Hutheesing family

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Hutheesing family (Gujarati: હઠીસિંહ ) is an old Jain family from Ahmedabad, Gujarat. The Hutheesing Jain Temple was planned by Seth Hutheesing Kesarisingh was built by his widow Sethani Harkunvar [1] during 1848-1850AD. The family name is based on the given name of Seth Hutheesing, who initiated the building of the temple, the old spelling of the name has been retained.

History[edit]

The family traces its lineage to 250 years ago, when they first moved from Osia in Rajasthan to Khambat in Gujarat, where it started overseas trade.[2] Despite their cordial relations with the Mughal rulers, their ships were confiscated because of some intrigues. The family migrated to Ahmedabad, where they became prosperous traders.

Seth Hutheesing Kesarisingh was married three times. After his first two wives had died, he was married to Harkunwar from Ghogha. They adopted two boys, Jaisinghbhai and Maganbhai before Harkunwar gave birth to Umabhai. After the death of Seth Hutheesing, his wife, now referred to as Sethani Harkunwar, not only handled his business, but she also supervised the construction of 52-Jinalaya Hutheesing Jain Temple in the compound known as Hutheesing ni vadi.[3] The pratishtha was conducted by Shantisagar Suri. The festivities were attended by 400,000 individuals. The temple contains 238 stone images, 83 metal images and 21 yantras.[4]

Harkunvar also built Dharmanath Derasar in Nisha Pol, Sambhavnath and Chintamani Parshvanath temples at Zaveriwad. She organized pilgrimages to Samet Sikhar and other tirthas. She also built a school for girls[5] Maganlal Karamchand Girl's School in Ahmedabad, when general public was still not in favor of female education. Harkunvar also donated funds to support the establishment of Ahmedabad Civil Hospital[6]

The family trade included wooden furniture in association with Lockwood de Forest,[7] which was a rage in the US then, and kundan jewellery to Tiffany's in the US.

Armchair Designer: Lockwood de Forest, Maker: Ahmedabad Wood Carving Company, Teak, Made: Ahmedabad, India ca. 1895, Brooklyn Museum

Ahmedabad Wood Carving Company was set up in 1881 by an American interior decorator, Lockwood de Forest, in association with Maganbhai Hutheesing to export wooden furniture, carved doors, cabinets, picture frames etc.[8]

The family became known for its marital alliances. They are related to the Kasturbhai Lalbhai family as well as Jawaharlal Nehru.[9] Krishna Nehru Hutheesing was married to Gunottam P. Hutheesing, (nicknamed Raja).[10]

Ahmedabad's main art venue, Leila & Purushottam Hutheesing Visual Art Centre, as well as the Purshottambhai Maganbhai & Leila P Hutheesing Public Charitable Trust is named after Maganbhai's son Purshottambhai.[11][12] He was married to Leila (Dahiben), the daughter of Lalbhai Dalpatbhai, and the sister of Kasturbhai Lalbhai. Purushottam Hutheesing's son Gunottam was married to Jawaharlal Nehru's sister Krishna Nehru Hutheesing.

Gunottam's sister Shrimati was married to Saumendranath Tagore, a nephew of Rabindranath Tagore.[13] Shrimati had studied at Shantiniketan and had remained associated with it. Saumendranath Tagore became one of the founders of the Communist movement in India.

Rajiv Gandhi, later a prime minister of India, was born in Mumbai at the home of his uncle and aunt, Gunottam (Raja) and Krishna Hutheesing, while his parents were guests at their home located at 20 Carmichael Road in Bombay.[14]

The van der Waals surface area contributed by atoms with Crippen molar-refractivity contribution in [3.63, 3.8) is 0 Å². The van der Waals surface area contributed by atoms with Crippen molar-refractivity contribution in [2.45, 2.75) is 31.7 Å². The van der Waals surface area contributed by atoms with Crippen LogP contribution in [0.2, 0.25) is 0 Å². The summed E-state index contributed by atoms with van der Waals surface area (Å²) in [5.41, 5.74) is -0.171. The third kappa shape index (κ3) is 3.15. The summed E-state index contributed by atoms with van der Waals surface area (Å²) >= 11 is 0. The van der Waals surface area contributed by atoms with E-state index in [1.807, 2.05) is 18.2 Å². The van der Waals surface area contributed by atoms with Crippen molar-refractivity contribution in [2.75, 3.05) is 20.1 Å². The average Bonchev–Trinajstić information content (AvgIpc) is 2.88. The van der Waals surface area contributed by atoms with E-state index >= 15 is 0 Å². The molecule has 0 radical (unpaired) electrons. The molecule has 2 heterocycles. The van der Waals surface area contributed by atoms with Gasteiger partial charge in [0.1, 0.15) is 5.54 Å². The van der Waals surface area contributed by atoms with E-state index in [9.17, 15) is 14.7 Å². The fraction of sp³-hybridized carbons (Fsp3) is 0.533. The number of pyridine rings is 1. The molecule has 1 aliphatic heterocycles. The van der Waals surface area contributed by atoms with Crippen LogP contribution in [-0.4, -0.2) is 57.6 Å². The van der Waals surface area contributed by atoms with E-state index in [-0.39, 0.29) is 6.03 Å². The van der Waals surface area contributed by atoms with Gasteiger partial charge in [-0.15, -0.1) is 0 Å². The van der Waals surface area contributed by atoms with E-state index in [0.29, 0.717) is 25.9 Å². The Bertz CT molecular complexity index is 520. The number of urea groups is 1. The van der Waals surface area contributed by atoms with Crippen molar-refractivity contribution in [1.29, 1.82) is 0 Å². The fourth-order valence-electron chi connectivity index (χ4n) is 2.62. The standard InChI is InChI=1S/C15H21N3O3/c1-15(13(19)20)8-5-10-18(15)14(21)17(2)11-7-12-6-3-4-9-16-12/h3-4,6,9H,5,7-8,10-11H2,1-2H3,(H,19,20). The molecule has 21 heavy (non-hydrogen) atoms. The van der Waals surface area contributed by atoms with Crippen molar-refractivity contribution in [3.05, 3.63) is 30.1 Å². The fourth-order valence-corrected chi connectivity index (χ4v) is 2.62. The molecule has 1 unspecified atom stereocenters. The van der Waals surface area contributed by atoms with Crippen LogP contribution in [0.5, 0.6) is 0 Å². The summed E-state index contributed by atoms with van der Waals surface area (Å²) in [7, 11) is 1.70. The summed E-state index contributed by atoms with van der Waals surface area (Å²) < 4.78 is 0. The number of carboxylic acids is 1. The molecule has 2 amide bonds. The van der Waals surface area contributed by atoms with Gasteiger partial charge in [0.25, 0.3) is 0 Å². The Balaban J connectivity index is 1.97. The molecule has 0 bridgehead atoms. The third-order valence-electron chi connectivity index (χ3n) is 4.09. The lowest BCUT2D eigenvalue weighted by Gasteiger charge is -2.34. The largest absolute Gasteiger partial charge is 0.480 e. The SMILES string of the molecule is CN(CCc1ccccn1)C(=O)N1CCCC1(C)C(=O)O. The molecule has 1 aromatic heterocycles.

Ajit Hutheesing, a son of Gunottam, also lived in the home and spent many years living with Nehru in his home in Delhi. He later migrated to USA in 1965 and became one of the first Indians on Wall Street when he started his investment banking career. He has three sons, Nikhil Hutheesing, Vivek Hutheesing and Ravi Hutheesing and three grandchildren, Kirin Hutheesing, Remy Hutheesing and Mirai Hutheesing.

See also[edit]

References[edit]

  1. ^ Ahmedabad in Sidi Sayyed ni Jali http://www.desigujju.com/gujarattourism/en/place/56/Ahmedabad_in_Sidi_Sayyed_ni_Jali
  2. ^ Art connoisseur in the Hutheesing mould, Sunday, 8 July 2001, http://www.gujaratplus.com/news/Ahmedabad/97112.html
  3. ^ Mangilal Bhutoria, Itihas ki Amar Bel- Oswal, Priyadarshi Prakashan, Calcutta, 1988, p. 372-373
  4. ^ અમદાવાદના પ્રસિદ્ધ હઠીસિંહના દેરાં, આચાર્ય શ્રી ‘વાત્સલ્યદીપ’ સૂરિજી https://sites.google.com/site/jainphilosophy/notes/30-12-2010
  5. ^ Ahmedabad in Sidi Sayyed ni Jali http://www.desigujju.com/gujarattourism/en/place/56/Ahmedabad_in_Sidi_Sayyed_ni_Jali
  6. ^ HISTORICAL BACKGROUND http://civilhospitalamdavad.org/?page_id=115
  7. ^ Lockwood De Forest: Furnishing the Gilded Age With a Passion for India, Roberta A. Mayer, Lockwood De Forest, Associated University Presse, 2008 p. 64
  8. ^ An Eastern Fantasia, Asleep for a Century, By MITCHELL OWENS, 24 August 2000, http://www.nytimes.com/2000/08/24/garden/design-notebook-an-eastern-fantasia-asleep-for-a-century.html?pagewanted=all&src=pm
  9. ^ The politics of textiles: the Indian cotton-mill industry and the legacy of Swadeshi, 1900-1985, Simon Robert Brough Leadbeater, Sage Publications, 1993
  10. ^ With No Regrets - An Autobiography, Krishna Nehru Hutheesing, Jackson Press, 2007
  11. ^ Art lovers treated to Raza's masterpieces TNN 22 April 2010,http://articles.timesofindia.indiatimes.com/2010-04-22/ahmedabad/28123178_1_syed-haider-raza-art-lovers-indian-art
  12. ^ Trade Marks Journal No: 1507 24/10/2011 http://ipindia.nic.in/tmr_new/tm_journal/Journal_TMR_1507.pdf
  13. ^ http://articles.timesofindia.indiatimes.com/2012-05-02/ahmedabad/31537530_1_rabindranath-tagore-rabindra-sangeet-ahmedabad
  14. ^ Mahatma Gandhi, Collected Works/Volume 88/Letter To Gunottam Hutheesing (5 October 1945) http://ltrc.iiit.ac.in/gwiki/index.php/Collected_Works/Volume_88/Letter_To_Gunottam_Hutheesing_(5th_October_1945)

External links[edit]